NEU continues to meet with DENI, the Education Authority, and the PHA and to raise a wide range of concerns for staff and pupils on substantive matters of health and safety.
Who is responsible for ensuring my health and safety as a supply teacher?
Schools should give the same level of attention to the health and safety of all teachers while taking specific steps to ensure that supply teachers are adequately prepared for their work. All employers are required by the Health and Safety at Work etc. Act 1974 (HASAWA) to ensure, as far as is reasonably practical, the health and safety of all employees and non-employees in their workplace. This includes assessing risks to health and safety and taking steps to reduce or eliminate these risks.
The employer varies according to the type of school. In community and voluntary controlled schools, the employer is the local authority, while in foundation and voluntary aided schools, free schools and stand-alone academies the employer is the governing body. In academies that are part of a chain, the employer is the academy trust. The day-to-day management of health and safety within all schools is normally delegated to the head teacher / principal and the senior management team.
As the duty covers non-employees as well as employees, the fact that supply teachers may be employed via an agency does not diminish the employer’s duty to ensure their health and safety. Agency supply teachers (and pupils and visitors as well) must receive the same protection as teachers employed by the school.
What health and safety information should be provided to me at a school?
At the start of an assignment you should be provided with a welcome pack containing details of any procedures and arrangements of which you would need to be aware. This should contain details of the school’s health and safety arrangements, including but not limited to:
- Fire Safety procedures – including the location of fire exits and escape routes and details of any planned fire drills.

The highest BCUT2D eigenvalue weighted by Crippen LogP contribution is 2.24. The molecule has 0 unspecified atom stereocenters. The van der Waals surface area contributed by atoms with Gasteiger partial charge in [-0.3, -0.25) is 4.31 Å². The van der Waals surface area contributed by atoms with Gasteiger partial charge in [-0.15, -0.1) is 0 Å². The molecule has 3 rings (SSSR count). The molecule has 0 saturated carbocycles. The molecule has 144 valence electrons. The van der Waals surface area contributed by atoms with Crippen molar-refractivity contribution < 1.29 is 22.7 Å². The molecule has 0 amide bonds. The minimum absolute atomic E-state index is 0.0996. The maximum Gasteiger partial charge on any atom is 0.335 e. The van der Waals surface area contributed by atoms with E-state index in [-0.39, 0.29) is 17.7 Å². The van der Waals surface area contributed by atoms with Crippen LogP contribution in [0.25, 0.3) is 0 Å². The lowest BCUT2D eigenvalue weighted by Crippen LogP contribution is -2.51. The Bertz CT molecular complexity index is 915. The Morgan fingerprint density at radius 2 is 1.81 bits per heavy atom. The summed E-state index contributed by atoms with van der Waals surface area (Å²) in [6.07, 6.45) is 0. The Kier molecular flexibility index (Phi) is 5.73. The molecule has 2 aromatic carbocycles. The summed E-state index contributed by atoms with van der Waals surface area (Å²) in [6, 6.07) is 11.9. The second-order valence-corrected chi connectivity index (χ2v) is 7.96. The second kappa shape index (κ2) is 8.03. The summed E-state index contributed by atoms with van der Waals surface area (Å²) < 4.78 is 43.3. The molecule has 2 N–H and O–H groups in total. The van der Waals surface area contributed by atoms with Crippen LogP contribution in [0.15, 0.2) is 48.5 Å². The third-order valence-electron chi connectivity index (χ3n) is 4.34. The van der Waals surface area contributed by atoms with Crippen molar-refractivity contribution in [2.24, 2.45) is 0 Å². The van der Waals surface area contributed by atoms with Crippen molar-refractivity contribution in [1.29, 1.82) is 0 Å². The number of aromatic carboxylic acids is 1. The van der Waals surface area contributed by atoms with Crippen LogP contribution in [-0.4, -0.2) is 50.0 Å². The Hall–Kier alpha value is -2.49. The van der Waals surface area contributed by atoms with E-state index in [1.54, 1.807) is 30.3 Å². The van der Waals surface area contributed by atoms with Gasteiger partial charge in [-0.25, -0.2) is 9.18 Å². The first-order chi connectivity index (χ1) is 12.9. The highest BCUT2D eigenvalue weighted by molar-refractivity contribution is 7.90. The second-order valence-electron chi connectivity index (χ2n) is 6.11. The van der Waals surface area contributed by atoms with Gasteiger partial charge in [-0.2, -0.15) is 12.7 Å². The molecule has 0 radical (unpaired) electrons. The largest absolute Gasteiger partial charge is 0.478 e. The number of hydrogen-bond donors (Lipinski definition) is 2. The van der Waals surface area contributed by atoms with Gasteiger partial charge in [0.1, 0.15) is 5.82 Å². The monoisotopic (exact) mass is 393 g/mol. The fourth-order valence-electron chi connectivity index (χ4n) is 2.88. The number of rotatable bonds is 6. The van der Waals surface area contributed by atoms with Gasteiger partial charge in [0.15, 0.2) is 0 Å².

- Security arrangements – including door codes, and details of any specific security measures employed within the school.
- First Aid – the identity and contact details of first aiders, location of first aid boxes and details of any pupils in the class with medical conditions; also the procedures to be followed in the event of accident/injury.
- Emergencies – details of who to contact in an emergency and procedures to follow.
- Asbestos – the location of any asbestos or suspected asbestos in the classrooms and areas of the school you will be spending time in.
What happens if I am involved in an accident?
Schools must have a clear procedure for reporting, recording and investigating accidents and injuries, and information about the procedure should be given to you at the start of your placement. Any accidents and injuries to supply teachers should be reported, recorded and investigated in the same way as for permanent staff and pupils. There will then be an official record of the incident in case a supply teacher is subsequently unable to work for a period of time.
Under the Reporting of Injuries, Diseases and Dangerous Occurrences Regulations (RIDDOR), employers must inform the HSE of certain incidents, such as those leading to employees being off work for seven days or more and those which result in non-employees being taken to hospital.
What must schools do to protect supply teachers from assaults?
Thankfully, cases involving serious violence against teachers are extremely rare. The fact that there have been such cases, however - including the stabbing of supply teacher Vincent Uzomah in 2015 - makes it vital that all schools establish robust security procedures to safeguard staff, pupils and visitors. Risks must be assessed, incidents investigated and policies and procedures reviewed and updated as necessary. All school staff including supply teachers must be aware of such procedures and specific risks. The NEU expects all assaults, including verbal abuse, and threats of assault to be recorded and monitored by schools.
Schools are also required to have a comprehensive behaviour policy to promote good conduct among pupils. This should set out the disciplinary steps which can be taken if pupil behaviour is unacceptable. Maintained schools are required to publish this policy on their website, and whilst academies are not obliged to do so, it is considered good practice. School behaviour policies should be made available to you on your arrival at the school.
What about individual pupil risk assessments?
School employers have a legal duty to assess risks present within the school and take steps to reduce or remove these risks. In some instances, where the risk presented is from a pupil, the school may need to undertake an individual pupil risk assessment. An individual pupil risk assessment should be considered when a pupil is deemed to pose an evident and ongoing risk to staff and pupils and when the behaviour policy has so far been unsuccessful in addressing the concerns. Whilst such risk assessments should be relevant to a school’s individual circumstances, it is likely to consider issues such as:
- What risks does the pupil pose, and to whom?
- What has been done so far to reduce or remove the risk?
- What further action is required to further reduce the risk?
- Which activities cannot be safely managed in relation to the pupil?